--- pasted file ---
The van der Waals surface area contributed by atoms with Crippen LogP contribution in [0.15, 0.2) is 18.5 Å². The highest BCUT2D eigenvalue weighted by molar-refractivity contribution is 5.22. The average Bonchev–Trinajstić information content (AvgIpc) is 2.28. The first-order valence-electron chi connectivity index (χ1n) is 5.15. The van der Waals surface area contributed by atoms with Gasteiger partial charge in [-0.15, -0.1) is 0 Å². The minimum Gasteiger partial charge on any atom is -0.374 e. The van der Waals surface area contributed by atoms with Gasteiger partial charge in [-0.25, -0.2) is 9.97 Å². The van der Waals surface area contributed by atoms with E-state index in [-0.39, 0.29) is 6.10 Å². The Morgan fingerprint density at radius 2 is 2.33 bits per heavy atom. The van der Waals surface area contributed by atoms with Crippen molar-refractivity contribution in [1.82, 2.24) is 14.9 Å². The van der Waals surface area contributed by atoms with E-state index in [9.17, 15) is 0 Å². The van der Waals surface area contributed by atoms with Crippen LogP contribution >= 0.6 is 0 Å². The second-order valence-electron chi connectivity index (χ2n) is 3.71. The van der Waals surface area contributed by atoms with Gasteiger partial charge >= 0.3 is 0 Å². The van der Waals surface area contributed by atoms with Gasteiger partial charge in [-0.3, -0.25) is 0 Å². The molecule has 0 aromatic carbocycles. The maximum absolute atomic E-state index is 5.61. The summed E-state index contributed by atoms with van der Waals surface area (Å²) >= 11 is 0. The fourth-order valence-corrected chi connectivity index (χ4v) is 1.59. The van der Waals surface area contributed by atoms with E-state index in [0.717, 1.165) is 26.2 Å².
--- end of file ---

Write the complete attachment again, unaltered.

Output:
The van der Waals surface area contributed by atoms with Crippen LogP contribution in [0.15, 0.2) is 18.5 Å². The highest BCUT2D eigenvalue weighted by molar-refractivity contribution is 5.22. The average Bonchev–Trinajstić information content (AvgIpc) is 2.28. The first-order valence-electron chi connectivity index (χ1n) is 5.15. The van der Waals surface area contributed by atoms with Gasteiger partial charge in [-0.15, -0.1) is 0 Å². The minimum Gasteiger partial charge on any atom is -0.374 e. The van der Waals surface area contributed by atoms with Gasteiger partial charge in [-0.25, -0.2) is 9.97 Å². The van der Waals surface area contributed by atoms with E-state index in [-0.39, 0.29) is 6.10 Å². The Morgan fingerprint density at radius 2 is 2.33 bits per heavy atom. The van der Waals surface area contributed by atoms with Crippen molar-refractivity contribution in [1.82, 2.24) is 14.9 Å². The van der Waals surface area contributed by atoms with E-state index in [9.17, 15) is 0 Å². The van der Waals surface area contributed by atoms with Crippen LogP contribution >= 0.6 is 0 Å². The second-order valence-electron chi connectivity index (χ2n) is 3.71. The van der Waals surface area contributed by atoms with Gasteiger partial charge >= 0.3 is 0 Å². The van der Waals surface area contributed by atoms with Gasteiger partial charge in [-0.3, -0.25) is 0 Å². The molecule has 0 aromatic carbocycles. The maximum absolute atomic E-state index is 5.61. The summed E-state index contributed by atoms with van der Waals surface area (Å²) >= 11 is 0. The fourth-order valence-corrected chi connectivity index (χ4v) is 1.59. The van der Waals surface area contributed by atoms with E-state index in [0.717, 1.165) is 26.2 Å².